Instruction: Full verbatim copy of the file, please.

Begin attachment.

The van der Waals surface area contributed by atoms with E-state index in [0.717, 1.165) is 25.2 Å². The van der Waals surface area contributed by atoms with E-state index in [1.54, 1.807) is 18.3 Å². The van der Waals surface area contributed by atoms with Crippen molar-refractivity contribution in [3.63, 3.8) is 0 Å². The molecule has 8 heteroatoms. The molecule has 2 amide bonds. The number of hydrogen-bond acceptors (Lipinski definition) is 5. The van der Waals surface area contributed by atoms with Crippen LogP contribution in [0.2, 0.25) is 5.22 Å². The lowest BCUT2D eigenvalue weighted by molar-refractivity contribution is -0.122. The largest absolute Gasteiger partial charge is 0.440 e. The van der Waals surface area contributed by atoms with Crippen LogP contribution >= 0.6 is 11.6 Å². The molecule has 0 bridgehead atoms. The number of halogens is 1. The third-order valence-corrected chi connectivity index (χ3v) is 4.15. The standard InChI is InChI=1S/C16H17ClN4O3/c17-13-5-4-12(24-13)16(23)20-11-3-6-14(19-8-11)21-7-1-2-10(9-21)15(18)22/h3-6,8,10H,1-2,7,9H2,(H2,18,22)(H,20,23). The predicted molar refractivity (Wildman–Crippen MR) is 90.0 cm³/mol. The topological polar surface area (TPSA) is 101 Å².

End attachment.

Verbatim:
The van der Waals surface area contributed by atoms with E-state index in [0.717, 1.165) is 25.2 Å². The van der Waals surface area contributed by atoms with E-state index in [1.54, 1.807) is 18.3 Å². The van der Waals surface area contributed by atoms with Crippen molar-refractivity contribution in [3.63, 3.8) is 0 Å². The molecule has 8 heteroatoms. The molecule has 2 amide bonds. The number of hydrogen-bond acceptors (Lipinski definition) is 5. The van der Waals surface area contributed by atoms with Crippen LogP contribution in [0.2, 0.25) is 5.22 Å². The lowest BCUT2D eigenvalue weighted by molar-refractivity contribution is -0.122. The largest absolute Gasteiger partial charge is 0.440 e. The van der Waals surface area contributed by atoms with Crippen LogP contribution >= 0.6 is 11.6 Å². The molecule has 0 bridgehead atoms. The number of halogens is 1. The third-order valence-corrected chi connectivity index (χ3v) is 4.15. The standard InChI is InChI=1S/C16H17ClN4O3/c17-13-5-4-12(24-13)16(23)20-11-3-6-14(19-8-11)21-7-1-2-10(9-21)15(18)22/h3-6,8,10H,1-2,7,9H2,(H2,18,22)(H,20,23). The predicted molar refractivity (Wildman–Crippen MR) is 90.0 cm³/mol. The topological polar surface area (TPSA) is 101 Å².